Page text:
MARY REICHARD, HOST: Good morning!
Changes are evident to the Republican party after this election. We’ll talk about the future of the GOP.
NICK EICHER, HOST: That’s ahead on Washington Wednesday.
Also World Tour.
Plus, part two of our story from Paradise, California. Two years ago it was the site of the state’s worst fire disaster.
And commentator Cal Thomas on voter fraud and legal proof.
REICHARD: It’s Wednesday, November 25th. This is The World and Everything in It from listener-supported WORLD Radio. I’m Mary Reichard.
EICHER: And I’m Nick Eicher. Good morning!
REICHARD: Now the news. Here’s Kent Covington.
KENT COVINGTON, NEWS ANCHOR: Biden formally introduces national security team » President-elect Joe Biden formally introduced his national security team on Tuesday, declaring—quote—“America is back.”
Biden said he’s spoken with about 20 world leaders in recent days and told them his administration will stress cooperation with its allies.
BIDEN: I’ve been struck by how much they’re looking forward to the United States reasserting its historic role as a global leader.
Biden’s picks are all Washington veterans with ties to the Obama administration.
They include Tony Blinken, nominated for Secretary of State, Alejandro Mayorkas for Homeland Security chief and Jake Sullivan for national security adviser.
BIDEN: Collectively, this team has secured some of the most defining national security and diplomatic achievements in recent memory, made possible through decades of experience working with our partners.
Meantime, the Trump administration is making good on President Trump’s statement on Monday that his team would begin cooperating with the transition.
Health and Human Services Secretary Alex Azar said the transition will be “professional” and “cooperative.”
AZAR: In the best spirit of looking out for the health and wellbeing of the American people, and in particular, saving lives through this COVID-19 pandemic.
He also said officials have begun briefing Biden’s team on plans to distribute coronavirus vaccines.
LA County faces possible stay-home order ahead of Thanksgiving » The first Americans to get vaccinated could receive their first dose in about two weeks. But that’s not soon enough to keep the virus from upending holiday plans.
Americans living in the nation’s largest county are facing a possible stay-home order just before Thanksgiving.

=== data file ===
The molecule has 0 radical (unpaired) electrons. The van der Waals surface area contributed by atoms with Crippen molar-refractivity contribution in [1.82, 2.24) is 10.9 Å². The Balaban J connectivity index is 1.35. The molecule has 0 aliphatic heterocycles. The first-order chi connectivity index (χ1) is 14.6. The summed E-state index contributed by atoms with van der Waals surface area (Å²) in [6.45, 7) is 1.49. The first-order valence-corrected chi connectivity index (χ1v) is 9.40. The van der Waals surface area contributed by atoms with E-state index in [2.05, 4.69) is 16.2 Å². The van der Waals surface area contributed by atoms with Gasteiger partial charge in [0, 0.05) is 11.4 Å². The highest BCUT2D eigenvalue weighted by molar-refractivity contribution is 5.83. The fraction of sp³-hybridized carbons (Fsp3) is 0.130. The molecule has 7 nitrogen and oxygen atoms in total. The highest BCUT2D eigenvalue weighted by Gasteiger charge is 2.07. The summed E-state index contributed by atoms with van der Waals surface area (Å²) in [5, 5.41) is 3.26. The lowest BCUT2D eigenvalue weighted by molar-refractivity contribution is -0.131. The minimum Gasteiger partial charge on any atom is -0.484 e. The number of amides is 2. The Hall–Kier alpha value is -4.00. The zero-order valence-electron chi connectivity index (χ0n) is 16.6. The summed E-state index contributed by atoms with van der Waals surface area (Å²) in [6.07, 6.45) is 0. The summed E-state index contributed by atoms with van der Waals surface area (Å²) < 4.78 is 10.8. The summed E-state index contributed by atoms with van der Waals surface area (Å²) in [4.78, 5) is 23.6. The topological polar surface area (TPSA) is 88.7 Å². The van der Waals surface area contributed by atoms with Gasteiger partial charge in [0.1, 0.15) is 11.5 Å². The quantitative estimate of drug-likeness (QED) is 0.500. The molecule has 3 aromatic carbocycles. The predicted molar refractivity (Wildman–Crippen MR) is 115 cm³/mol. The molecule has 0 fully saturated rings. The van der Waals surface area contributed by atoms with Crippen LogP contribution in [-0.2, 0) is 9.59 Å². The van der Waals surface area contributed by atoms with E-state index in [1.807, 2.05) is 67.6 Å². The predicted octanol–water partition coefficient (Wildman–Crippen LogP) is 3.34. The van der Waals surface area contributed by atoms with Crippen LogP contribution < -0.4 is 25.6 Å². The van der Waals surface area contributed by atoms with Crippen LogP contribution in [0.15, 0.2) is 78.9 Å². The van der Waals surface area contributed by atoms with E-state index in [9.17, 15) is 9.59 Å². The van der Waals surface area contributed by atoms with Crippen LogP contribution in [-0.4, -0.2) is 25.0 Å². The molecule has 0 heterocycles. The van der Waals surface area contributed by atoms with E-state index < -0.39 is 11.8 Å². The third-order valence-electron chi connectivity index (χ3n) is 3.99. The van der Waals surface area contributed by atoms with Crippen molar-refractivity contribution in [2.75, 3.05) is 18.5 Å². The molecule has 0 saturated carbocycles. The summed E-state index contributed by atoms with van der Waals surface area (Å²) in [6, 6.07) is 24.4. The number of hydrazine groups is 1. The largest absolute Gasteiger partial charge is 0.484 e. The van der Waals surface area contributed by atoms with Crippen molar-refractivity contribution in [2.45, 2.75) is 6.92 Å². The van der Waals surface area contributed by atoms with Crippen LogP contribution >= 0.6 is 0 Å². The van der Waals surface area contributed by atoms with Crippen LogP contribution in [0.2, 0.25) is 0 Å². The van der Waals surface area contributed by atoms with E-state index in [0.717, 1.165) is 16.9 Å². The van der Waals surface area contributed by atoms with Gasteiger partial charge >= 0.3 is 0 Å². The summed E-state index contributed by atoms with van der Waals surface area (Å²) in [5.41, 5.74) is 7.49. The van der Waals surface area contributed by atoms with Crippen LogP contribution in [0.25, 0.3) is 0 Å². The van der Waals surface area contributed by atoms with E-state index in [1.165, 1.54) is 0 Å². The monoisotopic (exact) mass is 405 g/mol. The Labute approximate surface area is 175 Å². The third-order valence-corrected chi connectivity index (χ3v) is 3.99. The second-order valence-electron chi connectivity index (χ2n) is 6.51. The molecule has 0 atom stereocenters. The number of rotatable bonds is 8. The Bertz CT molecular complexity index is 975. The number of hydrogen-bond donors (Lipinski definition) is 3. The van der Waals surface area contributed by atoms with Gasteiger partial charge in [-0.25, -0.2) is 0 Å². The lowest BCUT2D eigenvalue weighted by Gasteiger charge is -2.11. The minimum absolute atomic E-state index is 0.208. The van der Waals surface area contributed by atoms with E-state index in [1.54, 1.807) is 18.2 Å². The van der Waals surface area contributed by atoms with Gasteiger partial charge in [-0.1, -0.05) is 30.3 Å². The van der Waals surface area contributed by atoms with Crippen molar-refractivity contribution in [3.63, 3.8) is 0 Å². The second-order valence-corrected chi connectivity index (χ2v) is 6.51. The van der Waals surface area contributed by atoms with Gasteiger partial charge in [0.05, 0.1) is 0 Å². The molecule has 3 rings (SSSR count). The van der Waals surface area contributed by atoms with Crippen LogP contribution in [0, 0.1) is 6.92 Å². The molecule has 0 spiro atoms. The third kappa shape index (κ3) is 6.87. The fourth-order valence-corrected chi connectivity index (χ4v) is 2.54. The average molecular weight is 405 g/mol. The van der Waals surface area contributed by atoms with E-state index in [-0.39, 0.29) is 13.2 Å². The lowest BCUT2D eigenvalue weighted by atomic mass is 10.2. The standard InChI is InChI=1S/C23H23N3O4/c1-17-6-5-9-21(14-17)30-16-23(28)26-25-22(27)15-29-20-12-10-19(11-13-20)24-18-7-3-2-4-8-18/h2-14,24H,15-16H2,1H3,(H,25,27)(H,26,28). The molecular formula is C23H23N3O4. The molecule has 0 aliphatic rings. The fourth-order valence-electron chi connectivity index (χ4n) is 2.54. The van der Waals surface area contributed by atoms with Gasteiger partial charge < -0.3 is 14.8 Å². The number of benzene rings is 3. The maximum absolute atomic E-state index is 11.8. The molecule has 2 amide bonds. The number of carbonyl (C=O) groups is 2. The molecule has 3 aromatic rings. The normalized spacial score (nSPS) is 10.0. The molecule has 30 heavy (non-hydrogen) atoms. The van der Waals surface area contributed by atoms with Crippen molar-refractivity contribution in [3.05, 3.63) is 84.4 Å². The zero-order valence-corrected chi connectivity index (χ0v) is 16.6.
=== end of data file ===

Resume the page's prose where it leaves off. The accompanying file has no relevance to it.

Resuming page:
Los Angeles County officials say the coronavirus has surged past the threshold set by health officials to trigger one with 4,500 cases per day.
Public Health Director Barbara Ferrer met with county supervisors on Tuesday about next steps. If the county orders a hard lockdown, it would be the first such action since mid-March.
California Governor Gavin Newsom said daily infections are worse than ever statewide.
NEWSOM: You always look at the seven and 14-day averages. That seven-day average getting close to now 12,000 We simply have not seen this since the beginning of the pandemic.
And hospitalizations in the state jumped almost 80 percent over the past two weeks.
LA Mayor Eric Garcetti warned—quoting here—“At this rate, our hospitals won’t have any spare beds by Christmas time.”
On Tuesday, a California judge rejected a request from a restaurant industry group to block LA County from reinstating a ban on outdoor dining. The group said the plan would devastate businesses and workers.
OxyContin maker pleads guilty to criminal charges » The maker of the drug OxyContin pleaded guilty Tuesday to criminal charges for its role in the opioid epidemic. WORLD’s Anna Johansen Brown reports.
ANNA JOHANSEN BROWN, REPORTER: A federal judge in New Jersey gaveled in a virtual hearing in the trial of Purdue Pharma.
The company made the drug OxyContin. And prosecutors say it pushed Oxy to the public more like a massive corporate drug dealer than a pharmaceutical company.
On Tuesday, Purdue Pharma pleaded guilty to three criminal charges, admitting to its role in the opioid crisis.